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A leader’s very presence can be a strong motivational factor for their teams – for better or for worse.

Every team member needs to know their efforts are appreciated and contribute to the achievement of important goals.

Competent, committed leaders tend to beget competent, committed teams. There are some basic motivators, like paying people fairly, but beyond that, leadership plays a huge role. Perhaps the most important thing leaders can do to motivate their teams is to be a leader worth following. In fact, leadership effectiveness is evident in teams that are motivated and that get results.

Additionally, there are certain leadership practices that can keep motivation high, as long as you practice them regularly and with sincerity.

The Importance of a Strong, Positive Company Culture

Doing your part as a leader to build and maintain a strong, positive company culture is something whose importance cannot be overstated. Great culture is built on shared goals and values. Companies that hire based on those goals and values and that reiterate them throughout training new people, employee evaluations, and how business, in general, is conducted are the companies that benefit the most from it. Pay attention to organizational culture and do your part to ensure it is rich and intrinsically rewarding.

Show Gratitude Regularly and Celebrate the Big Wins

Firing off empty thank-yous all the time dilutes their meaning, but genuinely thanking people for taking care of things or going above and beyond has tremendous value. When people realize that others see what they do and value it, it’s empowering, so don’t hold back your gratitude for a job well done.

Likewise, be ready to celebrate the big wins: the big new client, the contract extension, or the industry award. Set aside time to celebrate, get a cake, make speeches. Celebrating the big accomplishments helps motivate further ones.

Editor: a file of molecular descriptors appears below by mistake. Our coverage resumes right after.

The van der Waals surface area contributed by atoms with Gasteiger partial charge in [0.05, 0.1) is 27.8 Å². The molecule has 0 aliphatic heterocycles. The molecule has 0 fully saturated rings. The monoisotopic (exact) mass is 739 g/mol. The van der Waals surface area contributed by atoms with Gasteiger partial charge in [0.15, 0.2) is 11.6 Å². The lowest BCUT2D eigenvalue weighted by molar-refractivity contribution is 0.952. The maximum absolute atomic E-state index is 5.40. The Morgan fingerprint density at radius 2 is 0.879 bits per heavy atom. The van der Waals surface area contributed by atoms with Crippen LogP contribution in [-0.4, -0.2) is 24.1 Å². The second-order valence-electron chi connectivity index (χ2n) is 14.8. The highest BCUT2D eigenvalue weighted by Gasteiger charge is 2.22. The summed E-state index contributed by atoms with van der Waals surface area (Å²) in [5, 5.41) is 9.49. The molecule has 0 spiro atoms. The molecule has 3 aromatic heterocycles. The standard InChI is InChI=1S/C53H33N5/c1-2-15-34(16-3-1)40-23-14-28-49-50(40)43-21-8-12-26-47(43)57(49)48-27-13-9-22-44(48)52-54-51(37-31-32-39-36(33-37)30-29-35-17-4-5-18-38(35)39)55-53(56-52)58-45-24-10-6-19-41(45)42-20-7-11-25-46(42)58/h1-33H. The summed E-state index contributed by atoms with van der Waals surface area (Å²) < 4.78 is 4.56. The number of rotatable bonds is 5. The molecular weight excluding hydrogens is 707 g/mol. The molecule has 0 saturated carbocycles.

It’s OK to set aside time at work to celebrate accomplishment of important goals!

Give and Receive Constructive Feedback

Constructive feedback helps. Someone struggling with calculations may not realize they have access to a software app that would take care of it for them. Finding out what team members need to do their jobs optimally is important, even though you can’t grant every wish they have. Knowing that you consider their needs helps, as does asking for feedback from them about leadership effectiveness. When employees feel empowered to say, “Sometimes I wonder if you read my emails” it can open the door to honest conversation and positive change.

Articulate Goals and “The Why”

At the beginning of a project, and periodically throughout, people need to be reminded of why they’re doing what they do. It’s easy during the grind of everyday work to lose sight of the goals we’re working toward. And if you assign people work without telling them what role they’re playing in achieving goals, they’re less likely to give their best efforts because they feel like replaceable cogs in a machine. People are remarkably adept at taking care of the “how” if they know the “why” of what they’re doing.

Provide Autonomy and Ownership of Responsibilities

Few things stifle motivation like micromanagement does. After all, if the boss is going to nitpick and correct every little thing, there’s really no reason to try hard. Conversely, allowing everyone on a team appropriate autonomy and “ownership” of responsibilities is motivating. Leadership effectiveness isn’t about controlling behavior, but about eliciting great performance, and you just don’t do that by banning professional autonomy. You might get serviceable results, but you’ll also get an unmotivated team that lacks imagination.

Leadership effectiveness and motivated teams go together naturally. In fact, many leadership coaching clients go into the coaching relationship wanting to learn how to lead effectively so they can help their teams stay motivated. Ultimately, leaders who are trustworthy, transparent, approachable, and grateful tend to have teams that are motivated and eager to give their best. If you’d like to explore these topics further, I encourage you to check out my books.

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